August 9, 1960

Getting back to work after a day off, the Raider coaches made some changes on the offensive line. Chris Plain, who had been at left tackle was now on the right side, replaced by Ron Sabal, who had been playing left guard. Taking Sabal’s place was Don Manoukian, who was returning from an injury. Wayne Hawkins was now on the right side with Joe Barbee, a defensive lineman moving to the other side of the ball, backing up. Jim Otto was still at center.

Hayward Daily Review

August 8, 1960

The players had a day off today, but that gave head coach Eddie Erdelatz more time to talk with the press. His first order of business was to complain about a ruling from the league office. Back in mid-July, the AFL made an arrangement whereby each team would have the exclusive negotiating rights to rookies cut from particular NFL teams. In the Raiders’ case, they had the rights to all cuts from the San Francisco 49ers and half the cuts from the Washington Redskins. However, Erdelatz had just learned that this excluded players who had been drafted by AFL teams. Those teams still had negotiating rights to their draftees, regardless of which NFL team had let them go.

The Raider coach was deeply unhappy about the news. “It is one of the biggest blows we’ve had,” he said, “And means that we’ll have to go along pretty much with what we have.” The team was now limited to pursuing a reported eight unnamed ex-49ers.

Hayward Daily Review
Oakland Tribune
Sam Mateo Times

August 6, 1960

Raider quarterback hopeful Tom Flores continued to make a strong push for the starting job in a morning scrimmage today. The former Pacific Tiger dispelled doubts about his once-injured throwing shoulder by hitting on a couple of long touchdowns, one each to Eddie Macon, who was trying his hand on offense, and to Tony Teresa, who made a tough catch in traffic.

Head coach Eddie Erdelatz was impressed. “The team gets better with each workout and is still on the upgrade,” he said. “Flores is calling the plays well and knows what to do in most situations.”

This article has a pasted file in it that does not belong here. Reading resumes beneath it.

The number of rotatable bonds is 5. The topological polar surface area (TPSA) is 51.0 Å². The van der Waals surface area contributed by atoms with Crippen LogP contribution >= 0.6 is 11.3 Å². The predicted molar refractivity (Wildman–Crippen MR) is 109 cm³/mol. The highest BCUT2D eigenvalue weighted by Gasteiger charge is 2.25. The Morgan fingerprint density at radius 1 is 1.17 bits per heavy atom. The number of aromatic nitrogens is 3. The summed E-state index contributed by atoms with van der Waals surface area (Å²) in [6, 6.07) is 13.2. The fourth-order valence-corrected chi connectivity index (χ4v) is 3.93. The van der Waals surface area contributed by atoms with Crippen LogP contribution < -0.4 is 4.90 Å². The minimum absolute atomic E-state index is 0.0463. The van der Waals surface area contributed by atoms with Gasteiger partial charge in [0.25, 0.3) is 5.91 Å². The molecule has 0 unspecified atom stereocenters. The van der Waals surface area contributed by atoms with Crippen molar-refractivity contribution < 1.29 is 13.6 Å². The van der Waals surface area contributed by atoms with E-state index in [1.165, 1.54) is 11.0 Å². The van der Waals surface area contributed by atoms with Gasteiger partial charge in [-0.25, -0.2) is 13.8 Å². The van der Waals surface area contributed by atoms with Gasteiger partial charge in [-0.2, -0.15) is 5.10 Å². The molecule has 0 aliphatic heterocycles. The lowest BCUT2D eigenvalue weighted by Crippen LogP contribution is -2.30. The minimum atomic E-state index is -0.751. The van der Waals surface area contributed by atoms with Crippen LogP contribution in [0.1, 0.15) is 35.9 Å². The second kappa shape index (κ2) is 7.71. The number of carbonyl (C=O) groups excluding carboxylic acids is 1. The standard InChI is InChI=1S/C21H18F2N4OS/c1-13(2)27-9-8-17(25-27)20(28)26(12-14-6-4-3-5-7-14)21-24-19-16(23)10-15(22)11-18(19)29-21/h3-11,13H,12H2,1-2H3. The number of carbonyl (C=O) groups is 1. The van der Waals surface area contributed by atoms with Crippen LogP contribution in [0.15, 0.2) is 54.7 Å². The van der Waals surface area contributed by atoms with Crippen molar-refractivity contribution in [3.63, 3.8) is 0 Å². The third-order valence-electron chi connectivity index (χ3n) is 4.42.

Aside from the scrimmage, the team put an emphasis on the kicking game. Linebacker Larry Barnes continued to improve as a placekicker, connecting on an extra point and a 32 yard field goal.

After practice, Erdelatz and his staff hopped aboard a plane bound for Los Angeles, where they would scout the Chargers in advance of their preseason contest next weekend in Sacramento.

Oakland Tribune

August 5, 1960

Raider quarterbacks Tom Flores and Paul Larson were under heightened pressure in practice today as the coaching staff had the defense work on a set of “red dogging” (linebacker blitz) drills. Both passers found their effectiveness seriously diminished under the heavy rush and clearly needed more work in this area.

Two players who didn’t take part in the now once-daily drills were defensive back Alex Bravo and receiver Charlie Hardy, both of whom were held out because of muscle pulls. The team expected them to be back to full health within a couple of days.

Hayward Daily Review
Oakland Tribune

August 4, 1960

The Raider coaching staff continued to add to the offensive playbook in preparation for the Chargers game in Sacramento. As of today, the team had 65 plays installed: 20 running and 45 passing.

There was another new face at the day’s workout, the last of the two-a-day sessions. Defensive end Charley Powell, who had injured his Achilles tendon on the first day of training camp, was finally back on the field working out with his teammates. Head coach Eddie Erdelatz commented that Powell was looking “a lot better” and was “beginning to catch on to what we are doing.”

Meanwhile, ABC television, the broadcast network of the AFL, announced that four of the Raiders’ road games would be carried on their local affiliate, KGO: September 25 in Houston, October 2 in Denver, October 9 in Dallas, and November 27 in Los Angeles.

And for those fans who were planning to see home games in person, Greyhound Bus Lines announced plans to sell game tickets in their northern California depots and offer special charter buses for transportation to and from games.

Hayward Daily Review
Oakland Tribune
San Mateo Times

August 3, 1960

The Raiders returned to two-a-day practices on Wednesday with coach Erdelatz adding to both the offensive and defensive playbooks to expand the team’s repertoire. However, three players would practice with the team no more.